Did we do what’s required of us in our job?  Did we do what’s required of us for our family, spouse, kids?  Did we do what’s required of us by any social or religious organizations? Did we vent a sigh of relief when we finally were able to sit and idle our minds and body once our daily regimen of responsible duties are complete?

Then……what did we do?  Did we tackle the important things in our personal lives that matters to us as individuals?  Did we pick up the activities we consider passions and pursue them with satisfied pleasure?  Or, were we too pooped-out for our passions?

This describes a “default” life – trying to live by a myriad of other values rather than yours (friend’s, church, education, professional/career, political, etc.).  The result is dissatisfaction, restlessness and anxiety . . . knowing something isn’t right . . . your life isn’t in control.

 

Moving Towards Living a ‘Designed’ Life

By identifying your core values you can live a more directed life, make more intelligent and better decisions, and focus on the things that really matter to you.  Having these values in the forefront of your mind helps you clearly identify priorities, eliminate drains on your time and energy, and enjoy a more focused, joyful life. You don’t get yanked about in an aimless direction by anything and everything that comes your way.  We should strive to live a life by “design” rather than by “default.”

Don’t get me wrong, the myriad of demands and choices doesn’t stop coming your way.  But by knowing your core values you’re prepared to take a stand and make decisions about what you focus upon.

 

How to Identify Your Core Values

This type of activity can be found in personal improvement books and websites.  You can simply Google core values or core values list and find many sites with lists and exercises to accomplish the task.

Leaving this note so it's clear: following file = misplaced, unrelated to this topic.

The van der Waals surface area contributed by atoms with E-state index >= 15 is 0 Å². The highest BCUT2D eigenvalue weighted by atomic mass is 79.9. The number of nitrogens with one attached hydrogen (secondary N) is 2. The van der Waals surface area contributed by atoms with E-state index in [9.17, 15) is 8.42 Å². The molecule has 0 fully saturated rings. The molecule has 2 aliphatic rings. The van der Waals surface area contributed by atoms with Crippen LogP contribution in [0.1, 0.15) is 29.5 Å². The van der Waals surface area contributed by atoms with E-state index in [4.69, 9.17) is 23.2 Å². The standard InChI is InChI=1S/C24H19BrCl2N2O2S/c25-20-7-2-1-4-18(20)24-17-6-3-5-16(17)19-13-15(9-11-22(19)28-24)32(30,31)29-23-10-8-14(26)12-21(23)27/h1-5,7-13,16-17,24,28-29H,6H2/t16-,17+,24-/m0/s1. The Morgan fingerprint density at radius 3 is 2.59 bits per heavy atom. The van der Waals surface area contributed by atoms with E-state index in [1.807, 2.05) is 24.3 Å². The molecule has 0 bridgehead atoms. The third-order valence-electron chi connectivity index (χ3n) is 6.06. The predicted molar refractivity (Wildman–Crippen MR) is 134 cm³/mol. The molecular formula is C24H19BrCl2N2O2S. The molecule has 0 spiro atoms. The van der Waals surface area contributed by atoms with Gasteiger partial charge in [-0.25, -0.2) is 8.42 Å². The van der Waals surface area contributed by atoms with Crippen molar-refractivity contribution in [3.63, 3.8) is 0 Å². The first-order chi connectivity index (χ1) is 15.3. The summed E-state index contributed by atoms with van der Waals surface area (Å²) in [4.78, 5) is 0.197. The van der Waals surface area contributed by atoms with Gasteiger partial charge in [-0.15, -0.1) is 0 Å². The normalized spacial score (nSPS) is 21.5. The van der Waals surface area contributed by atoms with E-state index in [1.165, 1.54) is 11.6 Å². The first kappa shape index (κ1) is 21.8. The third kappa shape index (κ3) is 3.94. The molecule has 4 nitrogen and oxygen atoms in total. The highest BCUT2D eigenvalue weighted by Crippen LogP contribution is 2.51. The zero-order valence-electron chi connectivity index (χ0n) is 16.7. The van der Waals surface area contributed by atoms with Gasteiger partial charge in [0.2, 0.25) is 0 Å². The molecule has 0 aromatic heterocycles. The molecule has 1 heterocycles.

A couple of the best sites I found are linked below.  Each of these requires you to spend some time on introspection and reflection rather than just picking values from a list:

A couple of sites that have nice lists of values:

 

There are many benefits of living around your core values: satisfaction, contentment, happiness, fulfillment, purpose, meaning, peace of mind, self-confidence, harmony, success.  These are the result of living an authentic life without confusion, guilt or shame.

“It’s not hard to make decisions once you know what your values are.”  – Roy E. Disney

 

Is this activity producing value?

You’ll feel a sense of discovery and satisfaction after developing your list of top values.  Review it periodically as a continual reminder of what’s deeply important to you.

Each day, find ways to focus on activities that align with those values.  Eliminate as many activities and areas of focus that do not align.  (I wouldn’t recommend quitting your source of income, unless you have your dream job already lined up.)

The minutes of your life are finite.  Use them the best way possible, rather than squandering them aimlessly.  Make your life the best it can be.

Consider some of the following throughout your days and weeks:

  • Are the hours of my life creating value for me?
  • Does the decision I’m about to make align with my values?
  • Is the activity I’m about to partake in going to produce value in my life?  Does it support my core values?
  • Is the purchase I’m about to make going to provide value to my life?  Does it support my core values?

 

My Values

I went through an exercise five to ten years ago to identify my values.  They are (in no particular order):

  • Discovery/Learning/Knowledge, Truth/Accuracy, Beauty/Aesthetics, Growth/Self-Actualization, Freedom/Self-Reliance/Individualism, Integrity, Justice, Results, Creating/Building

Yes, this is more than the 5 or 10 the articles suggest.  However, I resonate with all of them and enjoy the reminder of their importance to my life.  Ultimately these values are what drove my selection of the Categories and Sub-categories used on this blog.

I use these to identify my life’s goals and document the important focal activities to pursue in something called a Strategy On A Page (SOAP).  This SOAP includes a list of those values plus areas of aligning focus for my life’s interests and pursuits.  I reference this through the year to ensure alignment to what’s most important.

The whole process of identifying and embracing my values has created more happiness and contentment in my life – a goal we should all embrace!

“To be yourself in a world that is constantly trying to make you something else is the greatest accomplishment.”  – Ralph Waldo Emerson

 

 

As with any sourcing on the internet, links can go ‘dead’ after a time. If you find the above-mentioned links no longer working, try the WayBack Machine:  http://archive.org/web/web.php    It’s sometimes a good way to pull up and view websites that are no longer active.